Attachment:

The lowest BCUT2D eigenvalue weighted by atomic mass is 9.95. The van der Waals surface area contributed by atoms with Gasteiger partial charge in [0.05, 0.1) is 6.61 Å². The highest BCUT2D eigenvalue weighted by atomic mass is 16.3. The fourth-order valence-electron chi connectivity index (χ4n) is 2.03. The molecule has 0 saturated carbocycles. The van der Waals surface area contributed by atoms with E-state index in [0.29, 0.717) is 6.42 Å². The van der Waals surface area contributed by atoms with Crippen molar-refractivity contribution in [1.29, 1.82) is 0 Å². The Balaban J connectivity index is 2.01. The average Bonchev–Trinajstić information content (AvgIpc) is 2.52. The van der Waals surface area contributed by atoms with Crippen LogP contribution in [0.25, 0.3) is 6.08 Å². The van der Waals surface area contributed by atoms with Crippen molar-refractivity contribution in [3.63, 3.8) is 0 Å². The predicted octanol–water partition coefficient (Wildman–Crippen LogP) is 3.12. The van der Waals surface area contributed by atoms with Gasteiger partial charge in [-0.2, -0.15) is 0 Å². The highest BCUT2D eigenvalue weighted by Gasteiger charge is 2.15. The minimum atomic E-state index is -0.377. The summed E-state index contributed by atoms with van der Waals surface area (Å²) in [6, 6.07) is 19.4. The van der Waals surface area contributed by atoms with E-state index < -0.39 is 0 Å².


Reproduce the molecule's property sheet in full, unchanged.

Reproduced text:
The lowest BCUT2D eigenvalue weighted by atomic mass is 9.95. The van der Waals surface area contributed by atoms with Gasteiger partial charge in [0.05, 0.1) is 6.61 Å². The highest BCUT2D eigenvalue weighted by atomic mass is 16.3. The fourth-order valence-electron chi connectivity index (χ4n) is 2.03. The molecule has 0 saturated carbocycles. The van der Waals surface area contributed by atoms with E-state index in [0.29, 0.717) is 6.42 Å². The van der Waals surface area contributed by atoms with Crippen molar-refractivity contribution in [1.29, 1.82) is 0 Å². The Balaban J connectivity index is 2.01. The average Bonchev–Trinajstić information content (AvgIpc) is 2.52. The van der Waals surface area contributed by atoms with Crippen LogP contribution in [0.25, 0.3) is 6.08 Å². The van der Waals surface area contributed by atoms with Crippen molar-refractivity contribution in [3.63, 3.8) is 0 Å². The predicted octanol–water partition coefficient (Wildman–Crippen LogP) is 3.12. The van der Waals surface area contributed by atoms with Gasteiger partial charge in [-0.2, -0.15) is 0 Å². The highest BCUT2D eigenvalue weighted by Gasteiger charge is 2.15. The minimum atomic E-state index is -0.377. The summed E-state index contributed by atoms with van der Waals surface area (Å²) in [6, 6.07) is 19.4. The van der Waals surface area contributed by atoms with E-state index < -0.39 is 0 Å².